This week, John D’Antonio will take the helm at the Office of the State Engineer, the agency that oversees water rights and applications in New Mexico, for the second time.
D’Antonio served as State Engineer beginning in 2003, through the administration of Gov. Bill Richardson, and for almost a year under Gov. Susana Martinez. After leaving the state position in 2011, D’Antonio returned to the U.S. Army Corps of Engineers and was named deputy district engineer for the agency’s Albuquerque district.
Asked why, at this stage in his career, he’d want to head the state agency again, especially given New Mexico’s water challenges, D’Antonio said he didn’t initially apply for the position. “But as I spoke to the transition team…and noting how much of a challenge we have as a state, I thought it was important to have someone coming back in that could pull a lot of things together,” he said. With a quiet laugh, the native New Mexican added, “And the governor was instrumental in recruiting me, so I decided I’d come back and serve New Mexico.”
As the state’s top water official, D’Antonio will face everything from climate change and drought, to interstate disputes over river waters, dropping groundwater levels and the adjudication of water rights—all with a flat budget and high staff vacancy rates.
Roughly a quarter of the staff positions are currently empty, and with the legislative session ongoing, D’Antonio has to think about the agency’s budget, as well as what bills are moving through the Roundhouse—that will benefit or detract from the agency. Currently, the agency is tracking about 50 bills related to water issues.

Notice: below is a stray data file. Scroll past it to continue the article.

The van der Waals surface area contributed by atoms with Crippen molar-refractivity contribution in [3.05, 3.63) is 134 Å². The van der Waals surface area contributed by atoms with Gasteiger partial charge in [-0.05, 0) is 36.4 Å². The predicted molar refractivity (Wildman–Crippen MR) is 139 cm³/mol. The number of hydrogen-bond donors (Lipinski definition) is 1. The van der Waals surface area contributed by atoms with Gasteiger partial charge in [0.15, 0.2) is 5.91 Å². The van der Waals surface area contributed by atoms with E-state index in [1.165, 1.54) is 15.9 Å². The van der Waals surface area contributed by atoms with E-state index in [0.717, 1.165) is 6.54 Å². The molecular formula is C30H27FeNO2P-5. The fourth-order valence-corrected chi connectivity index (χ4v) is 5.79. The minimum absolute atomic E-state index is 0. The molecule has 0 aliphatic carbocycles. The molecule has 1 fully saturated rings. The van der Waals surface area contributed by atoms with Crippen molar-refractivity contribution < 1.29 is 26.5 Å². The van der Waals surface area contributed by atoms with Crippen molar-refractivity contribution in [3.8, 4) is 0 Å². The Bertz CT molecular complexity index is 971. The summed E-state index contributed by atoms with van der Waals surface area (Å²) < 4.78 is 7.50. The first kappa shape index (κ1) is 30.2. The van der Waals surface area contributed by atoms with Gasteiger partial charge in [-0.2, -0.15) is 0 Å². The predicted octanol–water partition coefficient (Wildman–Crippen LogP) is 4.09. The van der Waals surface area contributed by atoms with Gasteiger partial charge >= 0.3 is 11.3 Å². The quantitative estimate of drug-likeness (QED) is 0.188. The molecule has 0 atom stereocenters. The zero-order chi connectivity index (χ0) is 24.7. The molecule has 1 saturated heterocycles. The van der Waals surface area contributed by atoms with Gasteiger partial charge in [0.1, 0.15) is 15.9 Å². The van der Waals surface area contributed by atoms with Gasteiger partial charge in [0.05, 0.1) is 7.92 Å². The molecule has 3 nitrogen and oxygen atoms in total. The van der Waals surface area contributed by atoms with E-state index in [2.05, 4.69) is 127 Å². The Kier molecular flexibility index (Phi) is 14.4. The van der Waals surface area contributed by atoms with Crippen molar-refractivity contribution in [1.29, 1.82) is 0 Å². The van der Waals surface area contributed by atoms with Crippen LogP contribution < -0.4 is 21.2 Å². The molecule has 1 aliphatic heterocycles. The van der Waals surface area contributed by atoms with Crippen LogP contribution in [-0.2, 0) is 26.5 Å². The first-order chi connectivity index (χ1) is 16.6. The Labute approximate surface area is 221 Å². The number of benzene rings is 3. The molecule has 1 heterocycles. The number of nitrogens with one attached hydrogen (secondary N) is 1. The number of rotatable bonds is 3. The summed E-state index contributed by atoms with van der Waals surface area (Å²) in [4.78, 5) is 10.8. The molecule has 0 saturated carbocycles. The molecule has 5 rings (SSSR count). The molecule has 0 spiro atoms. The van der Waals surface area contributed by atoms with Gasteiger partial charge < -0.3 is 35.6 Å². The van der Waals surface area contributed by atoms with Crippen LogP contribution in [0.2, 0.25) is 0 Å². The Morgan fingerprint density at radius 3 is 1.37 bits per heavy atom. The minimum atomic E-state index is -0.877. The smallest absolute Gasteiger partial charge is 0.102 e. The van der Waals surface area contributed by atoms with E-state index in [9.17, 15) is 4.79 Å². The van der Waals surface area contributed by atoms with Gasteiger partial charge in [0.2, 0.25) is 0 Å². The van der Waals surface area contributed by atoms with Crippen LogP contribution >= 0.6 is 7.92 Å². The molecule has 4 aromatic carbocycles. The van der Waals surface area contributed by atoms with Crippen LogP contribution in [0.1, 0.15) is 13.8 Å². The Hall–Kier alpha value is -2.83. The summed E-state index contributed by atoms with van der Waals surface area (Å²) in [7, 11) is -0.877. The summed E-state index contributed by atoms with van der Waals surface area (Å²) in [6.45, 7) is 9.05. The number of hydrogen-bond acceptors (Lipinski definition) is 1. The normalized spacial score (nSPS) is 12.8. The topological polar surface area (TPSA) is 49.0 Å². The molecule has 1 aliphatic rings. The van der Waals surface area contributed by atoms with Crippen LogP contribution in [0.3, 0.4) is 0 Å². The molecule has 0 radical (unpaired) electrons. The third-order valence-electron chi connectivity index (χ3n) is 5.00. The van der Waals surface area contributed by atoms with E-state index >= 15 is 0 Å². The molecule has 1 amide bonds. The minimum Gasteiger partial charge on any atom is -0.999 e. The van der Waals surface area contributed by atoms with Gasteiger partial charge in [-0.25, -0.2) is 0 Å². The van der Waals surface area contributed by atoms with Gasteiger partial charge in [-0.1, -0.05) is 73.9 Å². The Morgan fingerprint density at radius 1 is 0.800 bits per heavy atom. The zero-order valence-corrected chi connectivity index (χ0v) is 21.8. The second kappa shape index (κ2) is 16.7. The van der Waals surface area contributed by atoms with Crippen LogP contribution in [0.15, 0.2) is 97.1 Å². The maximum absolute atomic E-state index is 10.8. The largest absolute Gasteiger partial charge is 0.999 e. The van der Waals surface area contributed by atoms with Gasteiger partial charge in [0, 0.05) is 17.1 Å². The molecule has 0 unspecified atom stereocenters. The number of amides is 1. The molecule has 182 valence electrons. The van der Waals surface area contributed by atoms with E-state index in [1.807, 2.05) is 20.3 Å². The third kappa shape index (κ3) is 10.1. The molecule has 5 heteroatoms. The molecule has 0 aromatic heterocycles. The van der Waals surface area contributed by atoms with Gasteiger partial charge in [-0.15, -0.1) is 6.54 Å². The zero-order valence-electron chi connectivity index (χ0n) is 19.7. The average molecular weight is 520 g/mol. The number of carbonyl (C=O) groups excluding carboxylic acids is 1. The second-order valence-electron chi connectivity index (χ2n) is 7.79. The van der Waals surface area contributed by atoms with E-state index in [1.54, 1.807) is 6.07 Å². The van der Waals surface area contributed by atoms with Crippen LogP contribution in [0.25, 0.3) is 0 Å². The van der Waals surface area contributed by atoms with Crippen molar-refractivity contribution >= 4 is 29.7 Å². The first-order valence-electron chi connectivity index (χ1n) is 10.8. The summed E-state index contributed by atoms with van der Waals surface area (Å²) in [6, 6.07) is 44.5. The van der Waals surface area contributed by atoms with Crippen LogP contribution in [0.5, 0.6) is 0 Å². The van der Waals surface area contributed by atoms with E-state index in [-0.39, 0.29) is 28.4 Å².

D’Antonio is also coming back to the agency after eight years of near-neglect. During the administration of Gov. Susana Martinez, water issues were simply not a priority.
“I don’t want to disparage anything that happened in the last administration, but if you’re going to solve water issues, as I’ve learned in the past, you need to work with customers, stakeholders and key partners,” he said. “You have to be communicative and inclusive.”
D’Antonio said it’s not unusual for downstream states to sue their upstream neighbors over perceptions that groundwater pumping is affecting water deliveries. He also thinks there might be opportunities to perhaps settle, and certainly to rebuild relationships.
“In New Mexico, we were very careful in how we administered our water rights in the lower Rio Grande,” he said. “I’ve read through the cross-claims that the New Mexico Attorney General has filed, and I think they’re very strong.”
Right now, he said, the first step is that the State Engineer, the Attorney General and the governor stand side-by-side: “You don’t want there to be a wedge driven between the technical and the legal experts in your state,” he said. “It’s possible that’s what happened under the previous administration.”
Addressing New Mexico’s water future means balancing the needs of cities and farmers and protecting traditional uses of water by tribes and acequias. And given the impacts of climate change, it also means New Mexico will need to be “creative,” D’Antonio said.
“There are tremendous opportunities with oil and gas, and produced water,” he said. “If New Mexico is going to continue to play a role in oil and gas”—he noted the boom in the Permian Basin—”there is a lot of water that can be recycled, reused, essentially cleaned up to be used for other purposes.”
In cooperation with the New Mexico Environment Department and the New Mexico Energy, Minerals and Natural Resources Department, the Office of the State Engineer would decide how that water could be used outside the oil and gas industry, and how it would be appropriated.
“There’s no end to the things we have to do, but it’s about getting organized, prioritizing and putting good water policy in place,” he said. And, transparency is key: “You can’t afford to do any of those things in a closed room.”
Finding solutions that ‘work for everybody involved’